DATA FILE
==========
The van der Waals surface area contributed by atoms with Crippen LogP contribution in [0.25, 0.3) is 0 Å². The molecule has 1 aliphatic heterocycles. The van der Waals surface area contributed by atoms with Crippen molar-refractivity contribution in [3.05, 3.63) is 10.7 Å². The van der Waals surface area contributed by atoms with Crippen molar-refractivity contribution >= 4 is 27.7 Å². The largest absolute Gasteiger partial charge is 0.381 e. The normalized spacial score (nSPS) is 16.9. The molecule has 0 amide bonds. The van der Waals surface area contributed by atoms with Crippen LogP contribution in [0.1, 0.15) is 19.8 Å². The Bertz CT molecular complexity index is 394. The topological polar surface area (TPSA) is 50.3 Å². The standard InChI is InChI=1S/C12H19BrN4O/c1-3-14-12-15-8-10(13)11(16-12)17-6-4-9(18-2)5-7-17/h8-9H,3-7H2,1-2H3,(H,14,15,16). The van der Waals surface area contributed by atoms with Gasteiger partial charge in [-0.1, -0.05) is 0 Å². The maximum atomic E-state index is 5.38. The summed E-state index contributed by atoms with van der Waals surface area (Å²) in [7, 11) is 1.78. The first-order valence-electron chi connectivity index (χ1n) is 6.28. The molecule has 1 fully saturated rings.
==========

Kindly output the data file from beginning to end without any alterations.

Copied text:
The van der Waals surface area contributed by atoms with Crippen LogP contribution in [0.25, 0.3) is 0 Å². The molecule has 1 aliphatic heterocycles. The van der Waals surface area contributed by atoms with Crippen molar-refractivity contribution in [3.05, 3.63) is 10.7 Å². The van der Waals surface area contributed by atoms with Crippen molar-refractivity contribution >= 4 is 27.7 Å². The largest absolute Gasteiger partial charge is 0.381 e. The normalized spacial score (nSPS) is 16.9. The molecule has 0 amide bonds. The van der Waals surface area contributed by atoms with Crippen LogP contribution in [0.1, 0.15) is 19.8 Å². The Bertz CT molecular complexity index is 394. The topological polar surface area (TPSA) is 50.3 Å². The standard InChI is InChI=1S/C12H19BrN4O/c1-3-14-12-15-8-10(13)11(16-12)17-6-4-9(18-2)5-7-17/h8-9H,3-7H2,1-2H3,(H,14,15,16). The van der Waals surface area contributed by atoms with Gasteiger partial charge in [-0.1, -0.05) is 0 Å². The maximum atomic E-state index is 5.38. The summed E-state index contributed by atoms with van der Waals surface area (Å²) in [7, 11) is 1.78. The first-order valence-electron chi connectivity index (χ1n) is 6.28. The molecule has 1 fully saturated rings.